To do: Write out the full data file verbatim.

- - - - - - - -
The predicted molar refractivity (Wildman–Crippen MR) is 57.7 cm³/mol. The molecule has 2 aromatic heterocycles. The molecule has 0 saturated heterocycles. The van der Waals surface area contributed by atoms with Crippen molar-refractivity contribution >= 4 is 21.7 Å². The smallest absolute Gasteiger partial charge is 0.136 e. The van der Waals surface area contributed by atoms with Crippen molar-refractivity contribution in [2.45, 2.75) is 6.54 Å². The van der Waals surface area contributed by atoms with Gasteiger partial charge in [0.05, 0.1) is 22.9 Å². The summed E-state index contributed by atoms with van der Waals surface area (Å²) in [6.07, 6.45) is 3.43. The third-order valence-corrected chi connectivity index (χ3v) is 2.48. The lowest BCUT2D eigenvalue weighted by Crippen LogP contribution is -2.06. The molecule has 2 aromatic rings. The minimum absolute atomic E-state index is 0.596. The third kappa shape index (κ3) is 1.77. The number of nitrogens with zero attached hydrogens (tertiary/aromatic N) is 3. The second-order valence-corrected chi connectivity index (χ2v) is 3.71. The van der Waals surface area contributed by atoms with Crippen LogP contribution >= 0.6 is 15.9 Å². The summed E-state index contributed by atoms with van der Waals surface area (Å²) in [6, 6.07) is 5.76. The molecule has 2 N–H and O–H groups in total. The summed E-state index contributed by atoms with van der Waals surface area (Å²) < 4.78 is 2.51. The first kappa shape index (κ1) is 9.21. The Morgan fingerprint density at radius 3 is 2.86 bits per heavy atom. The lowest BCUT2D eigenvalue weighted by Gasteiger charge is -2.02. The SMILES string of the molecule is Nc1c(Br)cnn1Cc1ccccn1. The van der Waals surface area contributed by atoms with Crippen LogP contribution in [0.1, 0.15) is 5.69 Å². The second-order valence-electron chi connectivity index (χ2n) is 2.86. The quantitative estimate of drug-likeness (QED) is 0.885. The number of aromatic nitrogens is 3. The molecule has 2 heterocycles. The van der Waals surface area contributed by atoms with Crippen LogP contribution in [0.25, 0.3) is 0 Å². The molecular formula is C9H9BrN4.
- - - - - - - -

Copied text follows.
The predicted molar refractivity (Wildman–Crippen MR) is 57.7 cm³/mol. The molecule has 2 aromatic heterocycles. The molecule has 0 saturated heterocycles. The van der Waals surface area contributed by atoms with Crippen molar-refractivity contribution >= 4 is 21.7 Å². The smallest absolute Gasteiger partial charge is 0.136 e. The van der Waals surface area contributed by atoms with Crippen molar-refractivity contribution in [2.45, 2.75) is 6.54 Å². The van der Waals surface area contributed by atoms with Gasteiger partial charge in [0.05, 0.1) is 22.9 Å². The summed E-state index contributed by atoms with van der Waals surface area (Å²) in [6.07, 6.45) is 3.43. The third-order valence-corrected chi connectivity index (χ3v) is 2.48. The lowest BCUT2D eigenvalue weighted by Crippen LogP contribution is -2.06. The molecule has 2 aromatic rings. The minimum absolute atomic E-state index is 0.596. The third kappa shape index (κ3) is 1.77. The number of nitrogens with zero attached hydrogens (tertiary/aromatic N) is 3. The second-order valence-corrected chi connectivity index (χ2v) is 3.71. The van der Waals surface area contributed by atoms with Crippen LogP contribution >= 0.6 is 15.9 Å². The summed E-state index contributed by atoms with van der Waals surface area (Å²) in [6, 6.07) is 5.76. The molecule has 2 N–H and O–H groups in total. The summed E-state index contributed by atoms with van der Waals surface area (Å²) < 4.78 is 2.51. The first kappa shape index (κ1) is 9.21. The Morgan fingerprint density at radius 3 is 2.86 bits per heavy atom. The lowest BCUT2D eigenvalue weighted by Gasteiger charge is -2.02. The SMILES string of the molecule is Nc1c(Br)cnn1Cc1ccccn1. The van der Waals surface area contributed by atoms with Crippen LogP contribution in [0.1, 0.15) is 5.69 Å². The second-order valence-electron chi connectivity index (χ2n) is 2.86. The quantitative estimate of drug-likeness (QED) is 0.885. The number of aromatic nitrogens is 3. The molecule has 2 heterocycles. The van der Waals surface area contributed by atoms with Crippen LogP contribution in [0.25, 0.3) is 0 Å². The molecular formula is C9H9BrN4.